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Creem – America’s Only Rock ‘n’ Roll Magazine, Reviewed Issue By Issue – July 1978 (Volume 10, Number 2)

The cover of the July 1978 issue of Creem magazine screamed “Ron Wood Talks!,” as though the man had been mute for the past several years. Wood spoke about how strong the material was for the “Some Girls” album as well as the mutual admiration society that had developed between him and Keith Richards. He was also excited about possibly doing a solo project (his “Gimme Some Neck” album was released in 1979). By all appearances, it was a rosy time in the life of a Rolling Stone.  

Bebe Buell sent in a letter to clarify her relationship status, as she was “fed up” with rumors about her and Rod Stewart. Rod was nothing more than a “dear friend” and she was busy raising her baby named “Liv.” Nobody knows what ever happened to that kid. 

Features: 

“From Genesis to Revolution: Steve Hackett Tells All,” by Toby Goldstein 

“High and Lonesome Dave: Foghat Put on Their Boogie Shoes,” by Michael Davis 

“Bob Marley Battles De Blood Clot, Mon,” by Richard Patterson 

“Lou Reed: No More Heroes, But Plenty of Respect,” by Billy Altman 

“Frankie Miller: He’s Rough and He’s Ready,” by Toby Goldstein 

“The Clash Rule the New Wave,” by Simon Frith 

Steve Hackett took a few swipes at Genesis (“I’ve never been a fan of them”) as he touted his solo career. It’s probably not the best sign for a solo act when they are more passionate about the band they left behind than their current music. 

Author Michael Davis was heartened by Foghat’s dedication to basic boogie. Meanwhile, Lou Reed started his interview with Billy Altman as Mr. Frosty, but eventually went became talkative about different aspects of his musical history and even invited Altman to his home, so the author could hear the “Street Hassle” album on a decent stereo.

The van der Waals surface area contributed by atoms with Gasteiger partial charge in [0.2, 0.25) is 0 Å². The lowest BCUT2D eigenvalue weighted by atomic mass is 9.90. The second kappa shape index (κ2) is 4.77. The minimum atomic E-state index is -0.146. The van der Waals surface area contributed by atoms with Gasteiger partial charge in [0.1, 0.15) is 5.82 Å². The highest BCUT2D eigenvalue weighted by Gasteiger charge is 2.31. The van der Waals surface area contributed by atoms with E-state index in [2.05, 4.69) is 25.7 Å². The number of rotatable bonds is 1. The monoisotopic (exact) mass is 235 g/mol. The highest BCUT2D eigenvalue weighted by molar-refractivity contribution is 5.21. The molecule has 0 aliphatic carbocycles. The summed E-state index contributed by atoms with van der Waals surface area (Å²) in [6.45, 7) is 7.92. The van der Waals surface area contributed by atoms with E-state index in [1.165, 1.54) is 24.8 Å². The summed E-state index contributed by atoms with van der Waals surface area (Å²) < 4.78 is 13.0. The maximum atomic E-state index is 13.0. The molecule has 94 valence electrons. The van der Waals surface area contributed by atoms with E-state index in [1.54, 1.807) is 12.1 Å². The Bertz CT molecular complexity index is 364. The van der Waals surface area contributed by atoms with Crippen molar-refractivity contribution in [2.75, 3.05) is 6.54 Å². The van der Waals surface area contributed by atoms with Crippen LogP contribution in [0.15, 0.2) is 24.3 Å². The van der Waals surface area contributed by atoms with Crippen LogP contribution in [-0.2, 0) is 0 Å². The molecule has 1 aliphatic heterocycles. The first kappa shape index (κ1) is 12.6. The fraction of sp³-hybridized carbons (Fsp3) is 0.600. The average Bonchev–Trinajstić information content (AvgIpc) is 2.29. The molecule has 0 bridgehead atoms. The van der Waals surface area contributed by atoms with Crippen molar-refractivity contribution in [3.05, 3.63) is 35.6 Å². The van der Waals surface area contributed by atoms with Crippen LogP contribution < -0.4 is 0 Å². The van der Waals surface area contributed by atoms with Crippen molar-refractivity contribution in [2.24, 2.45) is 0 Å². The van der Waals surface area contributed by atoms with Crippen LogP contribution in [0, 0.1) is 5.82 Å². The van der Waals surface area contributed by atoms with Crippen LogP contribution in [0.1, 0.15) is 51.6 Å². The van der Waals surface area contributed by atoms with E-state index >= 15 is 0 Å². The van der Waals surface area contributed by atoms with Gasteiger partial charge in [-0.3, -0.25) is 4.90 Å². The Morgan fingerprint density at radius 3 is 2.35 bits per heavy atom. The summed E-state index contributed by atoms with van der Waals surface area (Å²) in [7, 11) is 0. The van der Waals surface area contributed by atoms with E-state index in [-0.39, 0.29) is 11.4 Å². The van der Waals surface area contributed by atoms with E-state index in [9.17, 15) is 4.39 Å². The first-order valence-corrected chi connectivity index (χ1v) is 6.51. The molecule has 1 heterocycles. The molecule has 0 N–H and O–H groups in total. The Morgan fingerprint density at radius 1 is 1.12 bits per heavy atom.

Bob Marley was almost completely incomprehensible in his interview with Rob Patterson, so much so that Patterson included a sidebar on “Helpful Hints for Interviewing Rastas,” which had a lot to do with marijuana etiquette. In any case, I’m sure Bob was making some deeply spiritual statements. 

Simon Frith’s piece on the Clash is interesting. The author and the band didn’t mesh well on a personal level (Lester Bangs to Frith, ‘You’re right. They really don’t like you),” but that didn’t impact Frith’s admiration for their music. 

Quotable Quotes:   

Robert Christgau on Nick Lowe’s “Pure Pop for Now People” album, “The people here cut off their right arms, castrate Castro, love the sound of breaking glass, roam with alligators in the heart of the city, and go to see the Bay City Rollers. But because the hooks cascade so deftly from sources as diverse as the Beach Boys and the Boomtown Rats, I care about every one of them.” 

Michael Davis on Foghat, “If we are the blank generation, then maybe the blankest boogie band should be the biggest.” 

“Lonesome” Dave Peverett of Foghat, “We did ‘Sweet Home Chicago’ as an encore in Chicago. Willie Dixon was at the gig, sitting by the side of the stage with his gold tooth shining.” 

Lou Reed, “Nobody wants to be a good rhythm guitarist anymore except ni**ers. You know that Marvin Gaye song, ‘Gotta Give It Up,’ the album version? When Marvin says, ‘Here comes the good part,’ and like, it’s the truth. That rhythm guitarist, his throwaways are riffs that people would give their left ball for.” 

Keith Richards on replacing Mick Taylor, “Ronnie (Wood) walked in and made the auditions a fuckin’ joke.” 

Ron Wood on Charlie Watts, “Charlies is absolutely the whole pivot on this album (‘Some Girls’). Everything comes from him.” 

Simon Frith, “Anybody who knows anything knows that the Clash are the best band in Britain.” 

Summary:  Jumping from the Ramones in the last issue to Lou Reed in this one, Billy Altman was a noticeable winning streak during this timeframe. 

Grade: A- 

Latest price on eBay: $12.00 to “Buy It Now.” 

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